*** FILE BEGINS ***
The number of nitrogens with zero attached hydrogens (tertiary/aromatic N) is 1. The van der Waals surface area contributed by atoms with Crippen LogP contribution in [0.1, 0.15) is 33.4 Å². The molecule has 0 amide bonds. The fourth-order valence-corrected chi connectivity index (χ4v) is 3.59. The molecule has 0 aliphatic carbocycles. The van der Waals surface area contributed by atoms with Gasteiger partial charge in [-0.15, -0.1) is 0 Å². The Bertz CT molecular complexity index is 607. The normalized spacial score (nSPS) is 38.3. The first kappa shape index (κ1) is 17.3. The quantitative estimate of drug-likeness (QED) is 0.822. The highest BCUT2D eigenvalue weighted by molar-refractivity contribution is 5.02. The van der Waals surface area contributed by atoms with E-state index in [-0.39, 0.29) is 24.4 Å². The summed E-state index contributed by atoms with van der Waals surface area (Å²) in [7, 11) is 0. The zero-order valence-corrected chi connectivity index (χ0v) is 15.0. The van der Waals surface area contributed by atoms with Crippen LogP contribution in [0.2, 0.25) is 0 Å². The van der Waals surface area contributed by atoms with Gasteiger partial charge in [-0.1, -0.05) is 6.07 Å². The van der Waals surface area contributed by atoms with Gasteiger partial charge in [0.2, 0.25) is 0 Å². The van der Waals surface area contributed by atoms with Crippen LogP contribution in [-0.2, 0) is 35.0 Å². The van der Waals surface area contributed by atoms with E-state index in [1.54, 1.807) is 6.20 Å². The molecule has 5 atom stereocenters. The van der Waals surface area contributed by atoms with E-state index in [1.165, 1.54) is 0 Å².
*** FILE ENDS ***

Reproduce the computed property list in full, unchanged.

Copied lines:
The number of nitrogens with zero attached hydrogens (tertiary/aromatic N) is 1. The van der Waals surface area contributed by atoms with Crippen LogP contribution in [0.1, 0.15) is 33.4 Å². The molecule has 0 amide bonds. The fourth-order valence-corrected chi connectivity index (χ4v) is 3.59. The molecule has 0 aliphatic carbocycles. The van der Waals surface area contributed by atoms with Gasteiger partial charge in [-0.15, -0.1) is 0 Å². The Bertz CT molecular complexity index is 607. The normalized spacial score (nSPS) is 38.3. The first kappa shape index (κ1) is 17.3. The quantitative estimate of drug-likeness (QED) is 0.822. The highest BCUT2D eigenvalue weighted by molar-refractivity contribution is 5.02. The van der Waals surface area contributed by atoms with E-state index in [-0.39, 0.29) is 24.4 Å². The summed E-state index contributed by atoms with van der Waals surface area (Å²) in [7, 11) is 0. The zero-order valence-corrected chi connectivity index (χ0v) is 15.0. The van der Waals surface area contributed by atoms with Crippen LogP contribution in [0.2, 0.25) is 0 Å². The van der Waals surface area contributed by atoms with Gasteiger partial charge in [-0.1, -0.05) is 6.07 Å². The van der Waals surface area contributed by atoms with Gasteiger partial charge in [0.2, 0.25) is 0 Å². The van der Waals surface area contributed by atoms with Crippen LogP contribution in [-0.2, 0) is 35.0 Å². The van der Waals surface area contributed by atoms with E-state index in [1.54, 1.807) is 6.20 Å². The molecule has 5 atom stereocenters. The van der Waals surface area contributed by atoms with E-state index in [1.165, 1.54) is 0 Å².